Trek Soho £799.99

Belt-drive town ride

BikeRadar score 3.5/5

Trek are the first of the major manufacturers to introduce belt-driven bikes into their range. Compared to the slick singlespeed District, the Soho is less of a funky looking street machine, with a potentially more usable and sensible specification.

  • Frame & fork: Great finish, plenty of luggage options and balance of comfort and speed is spot on (8/10)
  • Handling: Swoopy bars and sharp handling make this one of the best riding city bikes we’ve tried (9/10)
  • Equipment: Hub gear and belt drive work brilliantly together, contact points are great, but braking is substandard (7/10)
  • Wheels: Tough rims and great tyres but a bit hefty with the roller brake setup (8/10)

Classy chassis

The Gates belt drive system is combined with Shimano’s Nexus eight-speed hub gear, front and rear Nexave roller brakes slow things down, and all the contact points are from Bontrager’s Nebula range. Full colour co-ordinated mudguards and a belt cover keep the muck off your clothes.

The frame is built from Trek’s Alpha aluminium, with shaped tubing reminiscent of the company’s road bike frames. There are plenty of braze-ons should you wish to fit front and rear racks, as well as provision for a Dutch/nurse’s lock on the seatstays.

The top tube has a full length rubber strip embedded in it which protects it from scratches, and one neat accessory is an insulated aluminium coffee mug.

Although the frame is reasonably slender, the build with a hub gear and hefty roller brakes all adds up to the bike’s 30lb-plus weight. Once aboard though, the weight isn’t an issue. A combination of 700C wheels and fast-rolling 32mm tyres make it easy to propel the Soho up to a reasonable cruising speed.

Cruise control

Trek have moved away from the traditional sit-up-and-beg position commonly used for town bikes and have gone with a flatter, longer riding position, and a gently swept back bar – a cross between a mountain bike style riser and traditional moustache type.

The whole combination results in a bike that’s great to cruise around on yet deals easily with sprinting away from the lights.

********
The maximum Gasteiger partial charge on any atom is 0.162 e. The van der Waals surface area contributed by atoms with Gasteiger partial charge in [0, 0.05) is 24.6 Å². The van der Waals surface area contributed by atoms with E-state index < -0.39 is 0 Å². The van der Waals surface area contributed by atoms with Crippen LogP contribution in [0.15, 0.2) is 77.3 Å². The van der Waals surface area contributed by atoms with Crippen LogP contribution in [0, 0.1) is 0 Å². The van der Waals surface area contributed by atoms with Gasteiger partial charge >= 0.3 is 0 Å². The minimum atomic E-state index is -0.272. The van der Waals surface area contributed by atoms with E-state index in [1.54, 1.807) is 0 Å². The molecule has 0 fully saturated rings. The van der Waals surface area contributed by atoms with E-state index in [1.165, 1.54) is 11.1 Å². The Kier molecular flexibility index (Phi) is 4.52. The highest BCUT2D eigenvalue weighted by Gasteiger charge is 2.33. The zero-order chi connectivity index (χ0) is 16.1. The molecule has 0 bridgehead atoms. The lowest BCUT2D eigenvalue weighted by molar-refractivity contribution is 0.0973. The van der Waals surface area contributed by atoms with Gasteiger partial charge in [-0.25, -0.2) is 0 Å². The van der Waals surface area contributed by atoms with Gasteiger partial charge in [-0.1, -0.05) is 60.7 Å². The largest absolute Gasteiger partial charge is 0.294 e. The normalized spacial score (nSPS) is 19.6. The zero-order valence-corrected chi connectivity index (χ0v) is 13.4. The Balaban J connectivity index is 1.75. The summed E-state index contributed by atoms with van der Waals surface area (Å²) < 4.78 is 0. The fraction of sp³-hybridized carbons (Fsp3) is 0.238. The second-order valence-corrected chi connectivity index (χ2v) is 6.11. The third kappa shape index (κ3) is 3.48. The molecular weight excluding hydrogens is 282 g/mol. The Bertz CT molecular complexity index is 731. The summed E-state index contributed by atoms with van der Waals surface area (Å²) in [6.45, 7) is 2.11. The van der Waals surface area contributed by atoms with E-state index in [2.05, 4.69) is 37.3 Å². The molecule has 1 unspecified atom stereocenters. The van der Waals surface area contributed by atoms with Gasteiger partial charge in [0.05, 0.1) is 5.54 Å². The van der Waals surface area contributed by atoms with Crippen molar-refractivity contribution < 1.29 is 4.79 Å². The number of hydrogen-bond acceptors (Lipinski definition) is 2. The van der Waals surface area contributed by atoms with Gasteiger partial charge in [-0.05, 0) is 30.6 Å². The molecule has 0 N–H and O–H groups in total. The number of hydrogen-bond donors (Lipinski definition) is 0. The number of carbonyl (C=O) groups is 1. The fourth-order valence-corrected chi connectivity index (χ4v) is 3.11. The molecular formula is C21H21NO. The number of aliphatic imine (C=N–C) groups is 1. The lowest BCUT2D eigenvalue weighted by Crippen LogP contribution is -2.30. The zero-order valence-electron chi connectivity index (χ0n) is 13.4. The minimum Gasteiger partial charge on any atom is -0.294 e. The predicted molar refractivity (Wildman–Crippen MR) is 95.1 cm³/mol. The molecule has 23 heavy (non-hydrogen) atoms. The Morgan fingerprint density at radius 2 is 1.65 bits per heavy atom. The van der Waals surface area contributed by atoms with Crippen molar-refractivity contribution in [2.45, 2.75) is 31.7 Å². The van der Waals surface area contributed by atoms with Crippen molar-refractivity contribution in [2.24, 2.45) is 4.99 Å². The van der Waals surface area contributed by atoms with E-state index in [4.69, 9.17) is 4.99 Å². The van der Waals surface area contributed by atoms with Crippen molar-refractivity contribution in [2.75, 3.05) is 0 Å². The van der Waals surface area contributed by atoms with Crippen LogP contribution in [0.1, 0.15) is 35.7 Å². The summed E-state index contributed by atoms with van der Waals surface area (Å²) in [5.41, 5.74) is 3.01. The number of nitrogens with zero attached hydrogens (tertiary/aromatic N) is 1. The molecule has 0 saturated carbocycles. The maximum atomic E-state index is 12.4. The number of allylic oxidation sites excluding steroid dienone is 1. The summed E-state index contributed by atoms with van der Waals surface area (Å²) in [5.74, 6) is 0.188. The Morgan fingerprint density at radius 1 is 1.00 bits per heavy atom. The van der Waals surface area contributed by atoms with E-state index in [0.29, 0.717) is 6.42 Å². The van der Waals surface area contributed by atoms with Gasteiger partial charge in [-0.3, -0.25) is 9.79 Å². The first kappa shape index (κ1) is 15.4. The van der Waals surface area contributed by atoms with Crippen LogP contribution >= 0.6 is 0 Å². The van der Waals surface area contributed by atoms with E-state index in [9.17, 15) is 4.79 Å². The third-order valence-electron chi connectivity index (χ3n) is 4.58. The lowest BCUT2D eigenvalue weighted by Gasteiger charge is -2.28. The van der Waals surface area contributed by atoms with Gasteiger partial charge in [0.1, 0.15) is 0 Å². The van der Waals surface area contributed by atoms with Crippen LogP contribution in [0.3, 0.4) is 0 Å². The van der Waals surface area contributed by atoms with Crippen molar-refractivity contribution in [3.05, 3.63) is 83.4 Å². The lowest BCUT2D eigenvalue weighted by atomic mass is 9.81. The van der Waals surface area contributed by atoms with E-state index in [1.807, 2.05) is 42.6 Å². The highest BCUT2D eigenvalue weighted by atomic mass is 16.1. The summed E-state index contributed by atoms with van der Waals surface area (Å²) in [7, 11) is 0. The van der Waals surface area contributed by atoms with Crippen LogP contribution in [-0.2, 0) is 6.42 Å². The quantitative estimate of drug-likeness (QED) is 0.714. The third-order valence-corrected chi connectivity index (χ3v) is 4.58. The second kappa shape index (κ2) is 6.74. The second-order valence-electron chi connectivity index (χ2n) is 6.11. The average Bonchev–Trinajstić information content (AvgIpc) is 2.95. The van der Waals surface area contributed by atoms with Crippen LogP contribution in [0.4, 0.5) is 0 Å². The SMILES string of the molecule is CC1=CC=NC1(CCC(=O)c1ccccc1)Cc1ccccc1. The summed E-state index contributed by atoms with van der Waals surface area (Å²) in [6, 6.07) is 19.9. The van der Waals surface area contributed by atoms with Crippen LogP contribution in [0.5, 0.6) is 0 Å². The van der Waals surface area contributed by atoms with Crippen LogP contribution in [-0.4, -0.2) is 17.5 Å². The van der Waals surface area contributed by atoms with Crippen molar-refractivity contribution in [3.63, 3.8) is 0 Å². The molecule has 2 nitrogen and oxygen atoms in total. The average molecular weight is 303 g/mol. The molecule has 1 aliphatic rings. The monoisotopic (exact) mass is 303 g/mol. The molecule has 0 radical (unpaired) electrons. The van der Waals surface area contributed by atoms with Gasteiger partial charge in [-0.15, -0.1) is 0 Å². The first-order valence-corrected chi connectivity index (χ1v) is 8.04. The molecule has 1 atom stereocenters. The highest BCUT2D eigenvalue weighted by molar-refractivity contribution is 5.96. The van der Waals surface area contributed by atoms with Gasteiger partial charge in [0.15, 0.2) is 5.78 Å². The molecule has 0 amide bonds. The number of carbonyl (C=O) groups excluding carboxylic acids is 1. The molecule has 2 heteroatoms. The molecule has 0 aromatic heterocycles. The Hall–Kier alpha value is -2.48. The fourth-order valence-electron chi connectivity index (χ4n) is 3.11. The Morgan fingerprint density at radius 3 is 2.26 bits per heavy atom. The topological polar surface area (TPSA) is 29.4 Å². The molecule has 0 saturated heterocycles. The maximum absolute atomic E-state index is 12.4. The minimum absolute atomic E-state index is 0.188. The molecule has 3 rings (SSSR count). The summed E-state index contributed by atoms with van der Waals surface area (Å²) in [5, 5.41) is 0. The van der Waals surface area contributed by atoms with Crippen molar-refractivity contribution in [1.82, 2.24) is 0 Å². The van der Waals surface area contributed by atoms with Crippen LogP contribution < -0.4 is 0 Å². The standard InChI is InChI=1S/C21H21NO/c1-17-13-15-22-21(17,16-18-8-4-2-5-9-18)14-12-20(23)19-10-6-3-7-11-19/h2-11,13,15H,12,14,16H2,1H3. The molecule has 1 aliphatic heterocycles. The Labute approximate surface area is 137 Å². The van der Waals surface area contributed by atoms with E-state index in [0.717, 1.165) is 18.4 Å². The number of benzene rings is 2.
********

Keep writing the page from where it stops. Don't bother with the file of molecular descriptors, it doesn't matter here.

For winter riding, weather protection is spot-on, the full-length guards keeping spray off your front and back, and although belt drives don’t get quite as grubby as bikes with an oily chain, the cover fitted is a good bit of insurance.

Shifting through the eight hub gears is marginally slower than a standard derailleur setup and requires a bit more anticipation, especially on the climbs. It’s not awkwardly slow, but it is noticeable.

Them's the brakes

One major issue, though, is the Nexave roller brakes. We like the idea of the enclosed mechanism that isn’t affected by wet weather, but that’s a small plus point compared to the drawback of a woeful lack of braking power on fast descents.

Initially nothing seems to be happening; complete inertia. Then the braking starts to ramp up a little. But even grabbing big fistfuls of lever and pulling them all the way to the bar still only slows you, never actually bringing you to a complete halt.

Pitting the Soho against a V-brake equipped mountain bike and doing emergency stops, the Soho’s stopping distance could be measured in metres more. Not good.

With a bit of adjustment and fettling we managed to improve them, but not by as much as we’d like, and we’d recommend a try before you buy. If you find the same issues we did, get your bike shop to sort it straightaway.

Commute in comfort

Luckily, the frame has provision for a standard long reach calliper front and rear, which we would suggest as an upgrade anyway, despite the fact that they’ll need more upkeep during the wet winter months.

We were happier with the contact points. The Nebula saddle is wider than standard and fairly flat but with deep cushioning; it’s comfortable over longer distances even when not wearing padded shorts. The ergonomic grips are supremely comfortable and the aforementioned bar is superb.

Braking issues aside, what Trek have achieved with the Soho is admirable, taking what could be quite a bland hybrid template and creating a bike that looks great and rides really well. With the brakes sorted it would be perfect for cruising around town and commuting on through the winter.

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